If there is one thing that differentiates our approach from that of others writing on investments, it is our underlying conviction that the value of a business has no necessary relationship to the price of its common stock. Of course, business values are related to stock market prices: in some instances-for example, the going-concern analysis of electric utilities-virtually the same standards that seem to result in a price for the stock are used to value the business it represents. And it is also true that over time there probably is a tendency for stock prices to be equated with business values, though frankly it would be hard to demonstrate just how strong or how weak this tendency is. In a dynamic economy, moreover, disequilibrium, not equilibrium, is the rule.
Unlike many others, we believe that if there is any one factor that is crucial in determining most business value, it is the financial condition of a company-that is, the quality and quantity of its resources. According to our view, if a business has considerable financial strength and if this flexibility is used reasonably, it should be able to create future wealth that will be manifested in tomorrow's reported earnings and common-stock prices. On the other hand, we believe that for the analysis of most businesses most of the time, the differences between business value and stock market prices are more important and more significant than their similarities. The analysis of a business entails understanding its key attributes and weighing its probable future operating and investment results as well as its ability to meet its debts and to pay dividends to its stockholders. Only in the case of a few stable businesses (such as utilities) will those things thought of as highly important to stock prices-current earnings as reported and current dividends-be sufficient to help any investor understand a business.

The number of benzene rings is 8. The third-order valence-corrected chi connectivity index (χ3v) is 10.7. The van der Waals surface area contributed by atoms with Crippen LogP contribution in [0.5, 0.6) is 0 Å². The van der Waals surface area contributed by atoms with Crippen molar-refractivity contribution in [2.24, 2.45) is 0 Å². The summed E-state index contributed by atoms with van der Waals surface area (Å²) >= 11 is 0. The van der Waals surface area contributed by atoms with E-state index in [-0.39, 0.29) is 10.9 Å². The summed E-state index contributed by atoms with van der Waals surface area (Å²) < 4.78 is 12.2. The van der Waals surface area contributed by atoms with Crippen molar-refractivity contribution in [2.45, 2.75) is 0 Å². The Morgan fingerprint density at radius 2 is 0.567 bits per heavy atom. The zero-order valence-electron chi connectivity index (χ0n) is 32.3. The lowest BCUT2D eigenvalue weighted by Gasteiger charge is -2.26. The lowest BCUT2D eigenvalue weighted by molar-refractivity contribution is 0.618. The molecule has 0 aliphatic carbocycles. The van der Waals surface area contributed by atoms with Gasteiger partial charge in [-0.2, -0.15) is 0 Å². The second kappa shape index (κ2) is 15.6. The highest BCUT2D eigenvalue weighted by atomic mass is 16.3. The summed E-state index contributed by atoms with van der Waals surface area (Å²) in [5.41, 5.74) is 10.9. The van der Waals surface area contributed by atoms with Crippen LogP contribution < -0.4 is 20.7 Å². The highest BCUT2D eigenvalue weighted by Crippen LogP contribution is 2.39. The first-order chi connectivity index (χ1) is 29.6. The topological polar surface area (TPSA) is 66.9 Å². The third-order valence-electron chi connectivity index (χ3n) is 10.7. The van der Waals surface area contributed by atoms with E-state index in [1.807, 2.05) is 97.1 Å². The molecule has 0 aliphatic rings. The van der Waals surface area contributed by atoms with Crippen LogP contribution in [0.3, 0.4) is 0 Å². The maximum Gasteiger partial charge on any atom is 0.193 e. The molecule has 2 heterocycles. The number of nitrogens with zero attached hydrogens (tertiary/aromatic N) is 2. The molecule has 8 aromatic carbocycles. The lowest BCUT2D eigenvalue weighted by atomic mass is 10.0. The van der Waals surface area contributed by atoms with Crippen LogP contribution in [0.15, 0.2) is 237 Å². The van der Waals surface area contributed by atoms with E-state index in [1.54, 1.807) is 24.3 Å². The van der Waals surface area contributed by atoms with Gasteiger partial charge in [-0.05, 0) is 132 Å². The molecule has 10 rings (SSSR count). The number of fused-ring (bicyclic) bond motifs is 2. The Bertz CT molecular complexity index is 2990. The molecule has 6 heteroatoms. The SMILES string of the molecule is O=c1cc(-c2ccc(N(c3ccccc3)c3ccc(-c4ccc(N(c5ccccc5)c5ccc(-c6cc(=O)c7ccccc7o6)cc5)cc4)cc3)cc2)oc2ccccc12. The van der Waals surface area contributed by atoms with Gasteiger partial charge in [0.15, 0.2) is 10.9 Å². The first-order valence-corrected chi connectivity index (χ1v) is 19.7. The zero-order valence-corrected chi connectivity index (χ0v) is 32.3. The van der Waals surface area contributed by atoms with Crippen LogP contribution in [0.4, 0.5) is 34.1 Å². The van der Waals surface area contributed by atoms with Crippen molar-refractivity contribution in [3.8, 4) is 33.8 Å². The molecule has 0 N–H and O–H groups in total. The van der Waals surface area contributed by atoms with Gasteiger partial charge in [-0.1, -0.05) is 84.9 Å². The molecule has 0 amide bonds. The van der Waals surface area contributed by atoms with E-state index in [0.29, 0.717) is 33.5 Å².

This book seems to us to be distinguishable from most other investment books of which we are aware, whether fundamental or technical, in that it offers no arithmetical formulas to noncontrol investors. Our "magic formula" for investment success-the understanding of a business-has to grow out of experience, insight and maturity of judgment. Nonetheless, we are hopeful that what we have to say ought to help investors in gaining these requisites.
We attempt to do this by covering three general topics. First, we try to educate the outside investor to think about investment questions the way insiders and deal promoters tend to. Second, we start the outsider onto the road to obtaining familiarity with the uses and limitations of the required disclosures, including accounting disclosures, of the Securities and Exchange Commission. Third, we attempt to impart understanding about who the various role players in the financial community are and how they each participate in the investment process.